I don't know how many of you had this experience in your youth, but when I was a kid, I used to actively think about what would happen if I suddenly woke up in a fantasy land, or were to pass through a portal into another space and time. I knew it wouldn't really happen, but when you're a kid, these can be important issues to you. So I slept with my glasses on every night, just in case. Photo from George Pal's The Time Machine.
I've seen some pretty ugly steampunked guitars in my day, but this isn't one of them. This one's about as beautiful as they get. French company Wild Customs made this Gibson LesPaul into a steampunk masterpiece.
As I said in this earlier post, there's no easy way to explain or define the Steampunk aesthetic. There are a large number of Steampunk tropes or "cues", as I call them, that bring to mind the feeling of Steampunk. These cues combine to push past the "not-Steampunk" threshold into firmly "Steampunk" territory.
Sometimes I forget that I'm also a fiction writer, so I thought it might be a nice change of pace to share one of my stories with you. I wrote this piece awhile ago for an anthology that never came together and I'm tired of just sitting on it.
This bicycle was found through website CustomMade, which is sort of like an Etsy for people who will custom make things to your specifications rather than selling things they've already made. If only I had the money...
I just returned from a trip overseas and I came across this great article over at The Chronicles of Harriet about the role of black men in the evolution of Dandyism. Dandyism rose to prominence at the end of the 19th century, so there's a clear connection to Steampunk. I hope that many black men embrace the fashion and find their way into steampunk!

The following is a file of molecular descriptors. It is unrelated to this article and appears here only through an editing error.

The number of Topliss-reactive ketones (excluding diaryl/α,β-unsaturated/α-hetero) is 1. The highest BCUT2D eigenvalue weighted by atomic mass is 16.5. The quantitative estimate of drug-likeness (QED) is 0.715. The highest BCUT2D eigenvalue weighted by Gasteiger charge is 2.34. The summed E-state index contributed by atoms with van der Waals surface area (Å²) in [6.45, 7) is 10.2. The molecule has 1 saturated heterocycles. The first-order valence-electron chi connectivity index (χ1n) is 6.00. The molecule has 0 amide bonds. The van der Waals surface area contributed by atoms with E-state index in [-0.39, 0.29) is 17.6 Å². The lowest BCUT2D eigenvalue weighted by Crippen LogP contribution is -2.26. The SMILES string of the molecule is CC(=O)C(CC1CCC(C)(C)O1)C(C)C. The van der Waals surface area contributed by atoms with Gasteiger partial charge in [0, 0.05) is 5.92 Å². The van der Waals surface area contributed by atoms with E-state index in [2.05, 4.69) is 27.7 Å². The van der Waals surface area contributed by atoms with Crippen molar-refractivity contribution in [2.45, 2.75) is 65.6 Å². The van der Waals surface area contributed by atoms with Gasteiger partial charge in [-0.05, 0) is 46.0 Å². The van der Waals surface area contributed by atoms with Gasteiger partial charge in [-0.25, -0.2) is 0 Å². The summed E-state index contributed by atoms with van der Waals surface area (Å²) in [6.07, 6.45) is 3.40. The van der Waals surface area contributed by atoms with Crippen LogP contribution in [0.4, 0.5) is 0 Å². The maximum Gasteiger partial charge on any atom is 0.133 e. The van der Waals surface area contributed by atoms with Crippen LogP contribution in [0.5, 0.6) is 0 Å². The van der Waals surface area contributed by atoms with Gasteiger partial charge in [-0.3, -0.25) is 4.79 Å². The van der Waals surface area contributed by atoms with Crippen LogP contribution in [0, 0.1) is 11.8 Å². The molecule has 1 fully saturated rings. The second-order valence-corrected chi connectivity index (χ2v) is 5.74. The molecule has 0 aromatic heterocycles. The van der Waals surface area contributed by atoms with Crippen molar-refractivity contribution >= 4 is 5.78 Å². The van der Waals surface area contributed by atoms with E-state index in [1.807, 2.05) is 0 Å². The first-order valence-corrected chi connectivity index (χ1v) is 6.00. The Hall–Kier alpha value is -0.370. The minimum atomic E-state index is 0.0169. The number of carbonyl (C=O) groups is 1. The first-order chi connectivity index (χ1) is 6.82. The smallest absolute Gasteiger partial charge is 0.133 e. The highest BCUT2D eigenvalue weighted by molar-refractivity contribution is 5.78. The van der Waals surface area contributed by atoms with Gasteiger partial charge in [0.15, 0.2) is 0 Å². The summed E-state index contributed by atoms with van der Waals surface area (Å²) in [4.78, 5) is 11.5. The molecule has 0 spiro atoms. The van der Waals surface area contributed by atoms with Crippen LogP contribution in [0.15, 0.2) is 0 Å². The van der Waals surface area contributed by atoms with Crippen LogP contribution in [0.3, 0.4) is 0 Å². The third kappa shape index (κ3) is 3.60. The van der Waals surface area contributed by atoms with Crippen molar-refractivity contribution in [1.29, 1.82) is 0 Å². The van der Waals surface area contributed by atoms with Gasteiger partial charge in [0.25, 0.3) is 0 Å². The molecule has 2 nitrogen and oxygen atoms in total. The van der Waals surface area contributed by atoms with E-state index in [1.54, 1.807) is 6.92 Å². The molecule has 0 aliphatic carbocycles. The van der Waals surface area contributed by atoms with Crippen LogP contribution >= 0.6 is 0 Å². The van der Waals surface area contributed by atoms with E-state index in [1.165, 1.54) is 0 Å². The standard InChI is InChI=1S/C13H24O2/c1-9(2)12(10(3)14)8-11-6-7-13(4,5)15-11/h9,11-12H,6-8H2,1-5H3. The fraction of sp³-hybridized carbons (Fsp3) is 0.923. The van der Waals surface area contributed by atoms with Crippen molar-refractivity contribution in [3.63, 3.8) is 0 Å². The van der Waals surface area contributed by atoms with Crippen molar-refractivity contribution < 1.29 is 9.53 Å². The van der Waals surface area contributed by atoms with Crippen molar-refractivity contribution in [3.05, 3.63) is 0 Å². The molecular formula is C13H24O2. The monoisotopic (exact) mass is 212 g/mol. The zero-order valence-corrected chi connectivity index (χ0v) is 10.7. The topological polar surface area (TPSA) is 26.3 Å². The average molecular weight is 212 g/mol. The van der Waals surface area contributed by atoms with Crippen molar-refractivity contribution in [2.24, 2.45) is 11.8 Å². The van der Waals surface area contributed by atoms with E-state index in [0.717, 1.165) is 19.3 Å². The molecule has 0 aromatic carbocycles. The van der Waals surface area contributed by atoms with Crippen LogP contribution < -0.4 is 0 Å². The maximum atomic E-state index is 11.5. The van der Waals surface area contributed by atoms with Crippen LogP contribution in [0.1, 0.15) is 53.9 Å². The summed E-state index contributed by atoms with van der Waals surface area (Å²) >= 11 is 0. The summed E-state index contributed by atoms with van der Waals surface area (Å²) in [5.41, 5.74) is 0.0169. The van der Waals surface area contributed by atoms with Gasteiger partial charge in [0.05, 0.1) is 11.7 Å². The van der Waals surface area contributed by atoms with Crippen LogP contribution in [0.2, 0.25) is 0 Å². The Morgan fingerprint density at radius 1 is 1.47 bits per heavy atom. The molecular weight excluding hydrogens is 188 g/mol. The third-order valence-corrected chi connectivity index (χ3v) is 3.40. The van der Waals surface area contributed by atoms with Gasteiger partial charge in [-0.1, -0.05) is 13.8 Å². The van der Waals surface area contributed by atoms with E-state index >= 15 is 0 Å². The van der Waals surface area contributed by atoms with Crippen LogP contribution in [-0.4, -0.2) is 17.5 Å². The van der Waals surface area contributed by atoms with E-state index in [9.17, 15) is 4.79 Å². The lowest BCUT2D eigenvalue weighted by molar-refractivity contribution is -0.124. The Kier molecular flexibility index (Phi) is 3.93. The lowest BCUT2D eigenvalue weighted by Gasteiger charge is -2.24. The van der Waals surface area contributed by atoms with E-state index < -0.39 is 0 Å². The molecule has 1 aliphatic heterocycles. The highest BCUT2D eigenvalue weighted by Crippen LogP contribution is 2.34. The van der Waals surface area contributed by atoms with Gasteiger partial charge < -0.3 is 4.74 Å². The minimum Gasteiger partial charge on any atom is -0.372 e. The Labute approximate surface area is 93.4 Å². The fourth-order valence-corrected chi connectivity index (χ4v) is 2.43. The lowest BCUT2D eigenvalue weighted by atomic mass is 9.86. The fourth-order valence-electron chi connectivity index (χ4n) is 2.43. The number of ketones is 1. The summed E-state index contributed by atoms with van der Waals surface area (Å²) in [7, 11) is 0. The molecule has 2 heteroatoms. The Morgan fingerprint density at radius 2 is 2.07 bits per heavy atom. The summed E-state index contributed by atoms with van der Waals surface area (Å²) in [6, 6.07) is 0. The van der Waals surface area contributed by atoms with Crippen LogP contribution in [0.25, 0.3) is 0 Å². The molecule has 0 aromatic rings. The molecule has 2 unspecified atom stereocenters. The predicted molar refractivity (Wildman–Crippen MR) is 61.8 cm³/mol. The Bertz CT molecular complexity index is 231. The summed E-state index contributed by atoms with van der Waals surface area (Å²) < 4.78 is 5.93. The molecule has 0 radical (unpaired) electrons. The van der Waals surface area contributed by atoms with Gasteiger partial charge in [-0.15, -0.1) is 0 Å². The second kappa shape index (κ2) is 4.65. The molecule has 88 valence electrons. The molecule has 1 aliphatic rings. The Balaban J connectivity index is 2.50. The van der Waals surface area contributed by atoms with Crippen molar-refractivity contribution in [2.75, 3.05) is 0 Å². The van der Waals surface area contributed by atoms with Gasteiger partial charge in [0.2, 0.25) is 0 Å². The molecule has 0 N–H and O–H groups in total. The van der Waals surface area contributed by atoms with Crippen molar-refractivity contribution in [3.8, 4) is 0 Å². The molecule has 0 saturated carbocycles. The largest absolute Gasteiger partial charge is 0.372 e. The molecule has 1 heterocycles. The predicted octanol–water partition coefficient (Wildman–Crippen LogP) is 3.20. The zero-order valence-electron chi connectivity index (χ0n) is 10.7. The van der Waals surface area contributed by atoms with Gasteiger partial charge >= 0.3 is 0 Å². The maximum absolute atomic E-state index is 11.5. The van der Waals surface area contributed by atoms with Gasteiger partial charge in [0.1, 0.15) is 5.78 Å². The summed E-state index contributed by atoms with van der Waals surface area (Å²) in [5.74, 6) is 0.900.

Many people have spent many hours discussing how to "properly" be Steampunk. Well, I turned it around and asked myself, "How can you not be Steampunk?"
If you're a steampunk enthusiast looking to give your bathroom an extra kick, this just might be the project for you. This stylish and functional "vintage" toothbrush timer knows when you've grabbed your toothbrush, and will visually count down two minutes before alerting you when you've brushed long enough. All you'll need to put one together yourself is a microcontroller (the designer used a ATmega328p), a weight sensor, light bulbs, brass cups and a tray, an alarm clock's chime, and some w...
I know, "Steamdown" conjures images of a hoedown, but "Steampunk prop breakdown" is a bit of a mouthful, I thought.
As practically the entire Steampunk world knows by now, IBM has predicted that Steampunk will be the big new trend from 2013 to 2015. They based this prediction on their computers, which sift through broad swathes of the internet in order to see patterns that may help commercial industries. According to them, Steampunk has been on the rise for the last few years, and they predict that it will explode into peak popularity within the next two years. But what does that mean and how will it impac...
Today, on our first episode of Steampunk Research and Development, we'll be interviewing Thomas Willeford, owner and operator of Brute Force Leather. Thomas is a man of many talents, and has worked in a vast array of fields. His Steampunk work can be seen in his book, Steampunk Gear and Gadgets, as well as on the television show Castle. Thomas is also one of the creative consultants on the upcoming television show Lantern City.
This week on the Steampunk Research and Development Podcast, our guest is Joey Marsocci, better known to the world as Dr. Grymm. He's a full-time, professional Steampunk maker, and is the owner and operator of Dr. Grymm Laboratories. He's written several books and has worked as a designer at companies such as Hasbro and Disney. In fact, he worked with Disney to design the 20,000 Leagues Under the Sea attractions for both Paris and Tokyo Disney parks.